KANSAS CITY, Mo. — Luke Hochevar was a member of the Kansas City Royals who advanced to the World Series a year ago. He was in the dugout for every playoff game, took part in all the champagne celebrations, got an American League championship ring after the season.
He never threw a single pitch, though.
That makes this year's return to the Fall Classic so much sweeter. Now recovered from Tommy John surgery that sidelined him last season, Hochevar has been able to contribute to the success of the club that made the reliever the No. 1 overall draft pick in 2006.
"It feels great. There's no other way to explain it," Hochevar said. "To experience it last year was unbelievable. To have the opportunity to come back and do it again is even better."
The easy argument is the Royals are back because they're the same team of a year ago. Their core players that became household names against the San Francisco Giants, such as first baseman Eric Hosmer and outfielder Lorenzo Cain, are still doing their thing in Kansas City.
The reality is the Royals are back largely because of all their new faces.
There were only 12 players on their 25-man roster for the AL Championship Series against Toronto that were on the roster against the Giants. Just four of those were pitchers, and the only starter was Yordano Ventura, who helped Kansas City to victory in the decisive Game 6.
The Royals used the same roster in the divisional round against Houston, and figure to have a similar makeup when they open the World Series on Tuesday night against the New York Mets.
"This is a different team," Royals manager Ned Yost acknowledged, "but we play the same."
By that, he means the Royals still rely on pitching and defense. They still win by making fewer mistakes than the opponent. They still cause havoc on the base paths, and rarely strike out.
It's just that the cast of characters doing it is slightly different.
The Royals walked on an expensive option on designated hitter Billy Butler, signing Kendrys Morales to replace him. The move proved to be brilliant: Morales hit 22 homers during the regular season and has hit four more during the playoffs.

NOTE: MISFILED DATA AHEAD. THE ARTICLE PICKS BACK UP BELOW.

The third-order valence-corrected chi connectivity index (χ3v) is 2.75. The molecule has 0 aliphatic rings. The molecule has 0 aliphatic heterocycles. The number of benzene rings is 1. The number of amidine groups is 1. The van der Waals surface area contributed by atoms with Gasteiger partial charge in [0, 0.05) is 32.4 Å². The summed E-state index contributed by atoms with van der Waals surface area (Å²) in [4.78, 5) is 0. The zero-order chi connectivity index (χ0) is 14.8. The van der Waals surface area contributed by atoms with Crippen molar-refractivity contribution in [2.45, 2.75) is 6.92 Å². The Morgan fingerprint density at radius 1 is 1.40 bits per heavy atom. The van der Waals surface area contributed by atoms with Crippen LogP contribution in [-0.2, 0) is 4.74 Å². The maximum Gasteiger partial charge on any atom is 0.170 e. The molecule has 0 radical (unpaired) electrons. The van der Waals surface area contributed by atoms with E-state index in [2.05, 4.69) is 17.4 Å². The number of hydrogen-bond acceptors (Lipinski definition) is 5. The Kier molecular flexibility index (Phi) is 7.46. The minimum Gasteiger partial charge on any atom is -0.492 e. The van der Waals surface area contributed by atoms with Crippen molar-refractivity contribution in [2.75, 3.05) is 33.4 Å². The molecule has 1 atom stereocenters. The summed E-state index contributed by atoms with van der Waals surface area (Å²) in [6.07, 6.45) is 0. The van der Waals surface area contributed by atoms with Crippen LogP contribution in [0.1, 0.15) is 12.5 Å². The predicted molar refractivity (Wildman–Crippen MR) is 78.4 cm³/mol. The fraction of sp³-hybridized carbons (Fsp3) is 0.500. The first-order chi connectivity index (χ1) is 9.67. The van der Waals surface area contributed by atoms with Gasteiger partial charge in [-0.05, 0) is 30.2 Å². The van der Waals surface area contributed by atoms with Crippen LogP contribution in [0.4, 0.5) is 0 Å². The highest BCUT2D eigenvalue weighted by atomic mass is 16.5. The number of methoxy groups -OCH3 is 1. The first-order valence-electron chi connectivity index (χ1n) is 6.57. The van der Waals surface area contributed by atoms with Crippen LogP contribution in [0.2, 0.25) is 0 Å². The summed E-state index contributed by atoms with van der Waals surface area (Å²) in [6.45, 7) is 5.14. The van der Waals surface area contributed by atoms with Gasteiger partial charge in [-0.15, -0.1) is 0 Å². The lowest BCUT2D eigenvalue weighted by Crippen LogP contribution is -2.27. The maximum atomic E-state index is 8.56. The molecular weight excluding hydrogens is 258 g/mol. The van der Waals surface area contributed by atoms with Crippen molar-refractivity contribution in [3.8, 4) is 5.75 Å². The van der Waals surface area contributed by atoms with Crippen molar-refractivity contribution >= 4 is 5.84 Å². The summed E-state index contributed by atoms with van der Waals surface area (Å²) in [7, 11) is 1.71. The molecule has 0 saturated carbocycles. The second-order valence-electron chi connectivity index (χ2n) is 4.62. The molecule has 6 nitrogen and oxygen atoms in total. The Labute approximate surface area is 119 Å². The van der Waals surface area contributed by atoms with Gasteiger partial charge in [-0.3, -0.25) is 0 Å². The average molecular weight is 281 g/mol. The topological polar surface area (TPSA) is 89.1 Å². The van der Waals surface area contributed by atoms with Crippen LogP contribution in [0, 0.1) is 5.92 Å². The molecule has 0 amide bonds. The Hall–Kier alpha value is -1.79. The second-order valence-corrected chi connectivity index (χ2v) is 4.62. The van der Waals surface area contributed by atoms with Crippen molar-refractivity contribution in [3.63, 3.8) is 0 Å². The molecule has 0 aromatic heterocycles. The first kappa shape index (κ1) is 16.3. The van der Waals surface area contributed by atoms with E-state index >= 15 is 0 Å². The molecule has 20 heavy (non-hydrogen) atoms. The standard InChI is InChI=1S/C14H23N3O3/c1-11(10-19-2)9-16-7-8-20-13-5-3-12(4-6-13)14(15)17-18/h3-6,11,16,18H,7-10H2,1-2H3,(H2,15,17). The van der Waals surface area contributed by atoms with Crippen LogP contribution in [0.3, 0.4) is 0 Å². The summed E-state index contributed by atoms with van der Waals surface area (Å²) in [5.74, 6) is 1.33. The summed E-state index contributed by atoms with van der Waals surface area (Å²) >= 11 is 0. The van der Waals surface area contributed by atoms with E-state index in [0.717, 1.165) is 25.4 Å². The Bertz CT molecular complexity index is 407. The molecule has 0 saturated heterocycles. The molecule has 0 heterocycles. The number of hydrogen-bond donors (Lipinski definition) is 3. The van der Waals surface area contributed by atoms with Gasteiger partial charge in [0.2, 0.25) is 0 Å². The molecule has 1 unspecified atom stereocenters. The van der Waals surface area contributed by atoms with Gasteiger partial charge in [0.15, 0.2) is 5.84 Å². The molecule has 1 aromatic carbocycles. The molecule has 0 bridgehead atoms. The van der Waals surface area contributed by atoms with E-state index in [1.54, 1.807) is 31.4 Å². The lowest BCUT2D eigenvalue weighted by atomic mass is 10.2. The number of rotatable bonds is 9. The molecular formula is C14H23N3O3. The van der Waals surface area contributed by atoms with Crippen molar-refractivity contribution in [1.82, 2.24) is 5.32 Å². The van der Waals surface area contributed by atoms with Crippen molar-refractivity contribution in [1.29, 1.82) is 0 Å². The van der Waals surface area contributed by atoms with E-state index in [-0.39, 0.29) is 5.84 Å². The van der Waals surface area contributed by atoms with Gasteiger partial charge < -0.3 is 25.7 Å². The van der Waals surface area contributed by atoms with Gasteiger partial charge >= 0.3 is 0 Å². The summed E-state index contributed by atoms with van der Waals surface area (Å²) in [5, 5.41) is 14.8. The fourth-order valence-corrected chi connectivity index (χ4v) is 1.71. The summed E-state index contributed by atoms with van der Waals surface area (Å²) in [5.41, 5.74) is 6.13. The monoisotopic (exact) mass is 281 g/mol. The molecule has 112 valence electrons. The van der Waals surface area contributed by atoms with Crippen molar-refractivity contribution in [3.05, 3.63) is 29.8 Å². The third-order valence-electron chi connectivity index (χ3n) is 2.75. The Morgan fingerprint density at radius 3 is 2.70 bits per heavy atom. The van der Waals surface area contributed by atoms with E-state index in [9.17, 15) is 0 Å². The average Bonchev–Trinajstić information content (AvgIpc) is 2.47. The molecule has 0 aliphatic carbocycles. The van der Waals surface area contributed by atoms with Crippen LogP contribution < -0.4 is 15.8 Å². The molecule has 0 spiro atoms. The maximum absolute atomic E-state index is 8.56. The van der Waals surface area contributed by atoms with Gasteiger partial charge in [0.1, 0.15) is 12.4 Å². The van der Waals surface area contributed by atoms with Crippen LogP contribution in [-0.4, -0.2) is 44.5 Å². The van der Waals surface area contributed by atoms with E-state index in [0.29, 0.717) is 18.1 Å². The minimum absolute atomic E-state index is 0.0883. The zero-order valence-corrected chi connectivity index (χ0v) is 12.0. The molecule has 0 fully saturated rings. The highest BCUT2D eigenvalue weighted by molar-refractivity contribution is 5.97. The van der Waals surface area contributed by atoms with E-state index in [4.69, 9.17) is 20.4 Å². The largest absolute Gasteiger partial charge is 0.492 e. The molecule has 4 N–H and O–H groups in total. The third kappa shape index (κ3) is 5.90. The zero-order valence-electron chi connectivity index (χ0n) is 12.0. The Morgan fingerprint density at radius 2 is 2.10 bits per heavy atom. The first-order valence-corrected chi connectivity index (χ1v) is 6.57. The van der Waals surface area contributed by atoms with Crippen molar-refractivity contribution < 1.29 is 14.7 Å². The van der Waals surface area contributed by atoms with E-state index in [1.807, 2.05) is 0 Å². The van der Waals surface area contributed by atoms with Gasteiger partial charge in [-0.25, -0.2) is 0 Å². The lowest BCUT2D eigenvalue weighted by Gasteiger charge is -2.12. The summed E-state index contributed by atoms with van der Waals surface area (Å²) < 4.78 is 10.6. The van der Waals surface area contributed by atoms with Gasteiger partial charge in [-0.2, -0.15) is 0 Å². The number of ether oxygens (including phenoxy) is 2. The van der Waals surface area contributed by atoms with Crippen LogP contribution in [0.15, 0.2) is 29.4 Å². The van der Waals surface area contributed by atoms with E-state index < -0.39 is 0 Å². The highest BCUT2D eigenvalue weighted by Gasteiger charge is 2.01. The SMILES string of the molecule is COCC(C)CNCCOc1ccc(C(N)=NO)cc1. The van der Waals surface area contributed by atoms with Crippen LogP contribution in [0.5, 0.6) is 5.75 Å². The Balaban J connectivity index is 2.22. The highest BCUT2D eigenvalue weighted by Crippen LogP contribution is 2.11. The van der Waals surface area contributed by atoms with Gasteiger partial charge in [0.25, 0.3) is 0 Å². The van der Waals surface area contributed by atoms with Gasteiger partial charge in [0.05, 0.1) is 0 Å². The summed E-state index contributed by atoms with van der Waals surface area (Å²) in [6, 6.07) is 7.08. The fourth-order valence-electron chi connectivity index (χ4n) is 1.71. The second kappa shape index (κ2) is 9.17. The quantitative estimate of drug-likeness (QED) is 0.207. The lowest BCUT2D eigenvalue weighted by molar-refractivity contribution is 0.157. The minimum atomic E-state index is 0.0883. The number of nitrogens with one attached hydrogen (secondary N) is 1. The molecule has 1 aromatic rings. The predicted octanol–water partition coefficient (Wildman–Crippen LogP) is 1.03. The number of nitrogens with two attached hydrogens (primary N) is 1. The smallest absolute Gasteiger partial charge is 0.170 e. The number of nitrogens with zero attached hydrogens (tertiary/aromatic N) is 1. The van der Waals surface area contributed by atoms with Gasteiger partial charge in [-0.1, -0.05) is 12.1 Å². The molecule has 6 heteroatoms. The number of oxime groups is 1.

"He's been the middle-of-the-order bat from the first day," Yost said. "He put up tremendous numbers, power numbers, RBI numbers, he's been great from both sides of the plate."
In the field, the Royals moved on from right fielder Nori Aoki by signing Alex Rios, who is hitting .333 in the first playoff appearance of his 12-year career. Second baseman Omar Infante has been hurt, so deadline-acquisition Ben Zobrist has taken over, hitting .326 while driving in six runs this postseason — including two homers against Toronto.
All of them easily could be considered upgrades.
But it's among the pitchers where the differences are most stark: Along with Ventura, the rotation consists of Edinson Volquez, Johnny Cueto and Chris Young, while last year it was James Shields, Jeremy Guthrie and Jason Vargas in the postseason.
Volquez was the Royals' big offseason signing after Shields left in free agency. But Young was signed at the start of spring training after spending time away from the game, and pitched his way into the playoff rotation, dominating the Blue Jays in Game 4 of the ALCS.
"When I started here, I had a conversation with [general manager] Dayton Moore," Young said. "I said, 'Look, I want to be a part of a winning club. I believe I can contribute, help your team, and I'll do whatever you need me to do.' And the Royals said, 'OK, we'd love to have you.' Now, to have this opportunity, I just can't thank the organization enough for believing in me."
Cueto was acquired at the trading deadline. And while he made a historically bad start in Game 3 against Toronto, he also dominated Houston in the decisive Game 5 of the divisional round.
In the bullpen, All-Star closer Greg Holland and left-handed specialist Tim Collins are out because of Tommy John surgery. Brandon Finnegan has been traded, Jason Frasor released. In their place are Hochevar, Kris Medlen, Franklin Morales and Ryan Madson, another reclamation project who was out of the game before Kansas City gave him one last chance.
So while the core group that ended the Royals' 29-year playoff drought is back, it's a new batch of players who will try to help them win their first World Series since 1985.
"We feel really confident," Zobrist said. "We just keep coming, one after the other. It says a lot about how this club thinks about themselves. We believe that each guy is going to get the job done. We're not looking for one guy to do it. We're looking for everybody to come with their best game. Somebody always shows up to get the big win for us."